Greater diversity in fashion is becoming a topic that graces magazine headlines almost daily. Plus sized models are hitting runways and the glossy pages of fashion magazines more frequently than ever before while plus sized fashion bloggers continue to soar in popularity. Fashion designers are slowly introducing fashions that cater to their curvier clientele while major retailers like Target are adding to their selection of clothing. But is the plus size revolution really happening… or are we all being fooled?
Reality vs. Myth
Rarely do fashion magazines that feature ‘curvy’ models like Kate Upton or actress Scarlet Johansson get it right. Yes, Kate and Scarlet are gorgeous and curvy but they’re not the ‘norm’ when it comes to body type. Kate is taller than the average women and even if she weren’t, photographers are trained to capture the best look while Photoshop makes her look flawless. This means that what you see in magazines, regardless of the size of the model, is all just an illusion. In the retail world, a plus size is anything size 14 and up. In modeling, it’s a woman size 8 or up. Clearly, reality does not translate in the fashion world, even at a time when plus sized fashion is getting a lot of press.
Additionally, many may not know that a commonly used practice in fashion modeling is to use a smaller plus size model and then pad her body – fashion photographers want the idealistic thin face and larger body. It’s only newer designers–most who are plus size women themselves–who offer up realistic beauty standards in the form of models who are size 20W – 22W. Plus size customers are continually demanding that they see the clothing they will wear on bodies that represent their size.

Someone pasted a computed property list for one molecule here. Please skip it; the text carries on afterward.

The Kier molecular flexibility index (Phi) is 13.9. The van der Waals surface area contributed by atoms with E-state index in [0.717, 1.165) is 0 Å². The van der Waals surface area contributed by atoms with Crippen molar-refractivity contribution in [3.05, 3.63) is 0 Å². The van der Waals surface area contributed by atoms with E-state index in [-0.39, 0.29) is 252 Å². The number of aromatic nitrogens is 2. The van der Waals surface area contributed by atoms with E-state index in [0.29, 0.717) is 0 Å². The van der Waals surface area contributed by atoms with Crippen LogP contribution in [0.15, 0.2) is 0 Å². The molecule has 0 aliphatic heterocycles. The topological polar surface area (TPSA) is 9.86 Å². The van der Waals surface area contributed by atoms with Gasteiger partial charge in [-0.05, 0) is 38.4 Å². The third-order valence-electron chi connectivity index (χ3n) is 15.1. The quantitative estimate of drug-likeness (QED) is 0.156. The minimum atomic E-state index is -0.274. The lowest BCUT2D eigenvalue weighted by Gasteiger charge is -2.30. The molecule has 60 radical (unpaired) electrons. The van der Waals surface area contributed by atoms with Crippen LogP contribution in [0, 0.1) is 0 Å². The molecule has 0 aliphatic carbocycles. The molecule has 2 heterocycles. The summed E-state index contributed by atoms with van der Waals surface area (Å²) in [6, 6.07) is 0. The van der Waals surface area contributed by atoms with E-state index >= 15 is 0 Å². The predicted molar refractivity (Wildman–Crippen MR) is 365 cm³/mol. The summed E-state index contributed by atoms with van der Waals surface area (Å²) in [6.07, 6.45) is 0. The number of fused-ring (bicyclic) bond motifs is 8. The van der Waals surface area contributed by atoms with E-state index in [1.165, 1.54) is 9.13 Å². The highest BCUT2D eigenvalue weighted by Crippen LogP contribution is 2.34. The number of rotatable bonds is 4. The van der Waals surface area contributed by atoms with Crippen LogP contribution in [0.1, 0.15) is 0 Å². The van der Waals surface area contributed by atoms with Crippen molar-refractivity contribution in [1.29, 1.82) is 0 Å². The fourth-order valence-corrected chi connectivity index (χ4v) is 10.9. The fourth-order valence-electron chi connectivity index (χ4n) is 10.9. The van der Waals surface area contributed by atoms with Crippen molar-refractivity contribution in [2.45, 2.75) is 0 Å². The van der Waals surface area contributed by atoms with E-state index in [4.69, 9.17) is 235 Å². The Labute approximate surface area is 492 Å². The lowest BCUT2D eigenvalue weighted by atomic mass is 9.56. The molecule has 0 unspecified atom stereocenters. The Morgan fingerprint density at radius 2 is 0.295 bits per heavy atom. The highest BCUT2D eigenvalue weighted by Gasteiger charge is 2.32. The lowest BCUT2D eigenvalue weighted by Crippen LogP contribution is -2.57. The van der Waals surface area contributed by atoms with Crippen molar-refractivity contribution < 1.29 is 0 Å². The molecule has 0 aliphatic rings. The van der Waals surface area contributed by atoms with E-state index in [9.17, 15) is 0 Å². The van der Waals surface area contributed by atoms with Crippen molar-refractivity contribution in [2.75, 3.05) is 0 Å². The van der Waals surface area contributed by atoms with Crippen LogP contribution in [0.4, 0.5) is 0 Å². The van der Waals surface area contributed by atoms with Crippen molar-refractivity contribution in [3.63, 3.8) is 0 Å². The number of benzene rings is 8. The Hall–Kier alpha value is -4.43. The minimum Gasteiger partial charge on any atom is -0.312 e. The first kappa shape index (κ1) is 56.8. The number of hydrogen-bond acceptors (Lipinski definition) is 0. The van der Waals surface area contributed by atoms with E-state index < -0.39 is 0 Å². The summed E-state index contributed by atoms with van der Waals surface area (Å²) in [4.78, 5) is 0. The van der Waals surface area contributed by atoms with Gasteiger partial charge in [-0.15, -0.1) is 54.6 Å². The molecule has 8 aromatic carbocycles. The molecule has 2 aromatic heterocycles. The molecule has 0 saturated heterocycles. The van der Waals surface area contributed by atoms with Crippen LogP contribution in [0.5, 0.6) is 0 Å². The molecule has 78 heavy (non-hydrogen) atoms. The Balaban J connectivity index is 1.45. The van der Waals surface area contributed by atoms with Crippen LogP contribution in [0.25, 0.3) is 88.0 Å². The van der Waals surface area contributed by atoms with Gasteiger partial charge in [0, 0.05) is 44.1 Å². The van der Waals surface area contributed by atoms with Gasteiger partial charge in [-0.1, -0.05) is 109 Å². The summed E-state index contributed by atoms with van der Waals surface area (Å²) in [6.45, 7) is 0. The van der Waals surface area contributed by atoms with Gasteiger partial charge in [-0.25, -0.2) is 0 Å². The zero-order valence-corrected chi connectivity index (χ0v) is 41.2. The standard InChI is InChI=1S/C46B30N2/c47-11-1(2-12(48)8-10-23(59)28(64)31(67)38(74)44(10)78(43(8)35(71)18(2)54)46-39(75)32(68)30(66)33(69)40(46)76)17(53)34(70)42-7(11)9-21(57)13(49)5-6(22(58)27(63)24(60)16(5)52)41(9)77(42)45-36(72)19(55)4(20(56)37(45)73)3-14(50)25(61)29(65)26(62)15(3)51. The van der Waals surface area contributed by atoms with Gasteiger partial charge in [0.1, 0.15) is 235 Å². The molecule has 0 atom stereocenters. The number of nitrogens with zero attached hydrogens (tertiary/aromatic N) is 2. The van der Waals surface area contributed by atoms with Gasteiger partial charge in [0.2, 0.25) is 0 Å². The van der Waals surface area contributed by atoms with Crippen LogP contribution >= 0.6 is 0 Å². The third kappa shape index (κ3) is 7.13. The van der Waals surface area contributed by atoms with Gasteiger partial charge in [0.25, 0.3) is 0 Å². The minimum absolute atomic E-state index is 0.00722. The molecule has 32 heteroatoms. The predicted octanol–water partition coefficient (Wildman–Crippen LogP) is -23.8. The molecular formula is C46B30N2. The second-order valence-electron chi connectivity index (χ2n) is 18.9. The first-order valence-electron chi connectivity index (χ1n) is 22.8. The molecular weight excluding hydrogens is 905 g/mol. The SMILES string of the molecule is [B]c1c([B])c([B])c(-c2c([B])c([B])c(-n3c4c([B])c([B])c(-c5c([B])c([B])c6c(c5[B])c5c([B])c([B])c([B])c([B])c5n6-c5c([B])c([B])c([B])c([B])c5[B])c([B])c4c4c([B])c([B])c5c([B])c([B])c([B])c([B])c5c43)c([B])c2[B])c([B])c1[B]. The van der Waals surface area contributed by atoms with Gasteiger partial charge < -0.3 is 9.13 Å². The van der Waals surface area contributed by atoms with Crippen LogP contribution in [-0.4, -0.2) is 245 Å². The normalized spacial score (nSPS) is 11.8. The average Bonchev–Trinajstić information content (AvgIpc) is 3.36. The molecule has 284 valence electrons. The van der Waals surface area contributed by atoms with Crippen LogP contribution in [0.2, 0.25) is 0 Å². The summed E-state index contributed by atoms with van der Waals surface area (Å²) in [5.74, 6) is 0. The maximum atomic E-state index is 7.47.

Though a revolution may be in the beginning stages, it’s becoming clear that plus size is a marginalized segment of the fashion industry. A bigger problem is that while many designers are focusing on adding plus sized fashion to their lines, most of them do not understand the industry or the consumer they’re working to represent. Going further, a major concern is that while there’s not a lack of creativity in plus size fashion, there is a lack of how to market it. But there is hope! Since 2014, popular online retailer Modcloth has added to its plus size offerings and its wallet. Seeing a need in the market that had not been met, Modcloth now offers over 1,200 plus size
styles at any one time. It’s the brands largest and fastest growing category and its most lucrative: plus size shoppers tend to spend at least 20 percent more on their orders.
The plus size industry is worth about $17 billion so other brands are sure to follow Modcloth’s lead and join the revolution. But, in the interim, education regarding societal expectations and assumptions about beauty are needed – especially if we want this revolution to turn into a transformation of the way plus size is represented.
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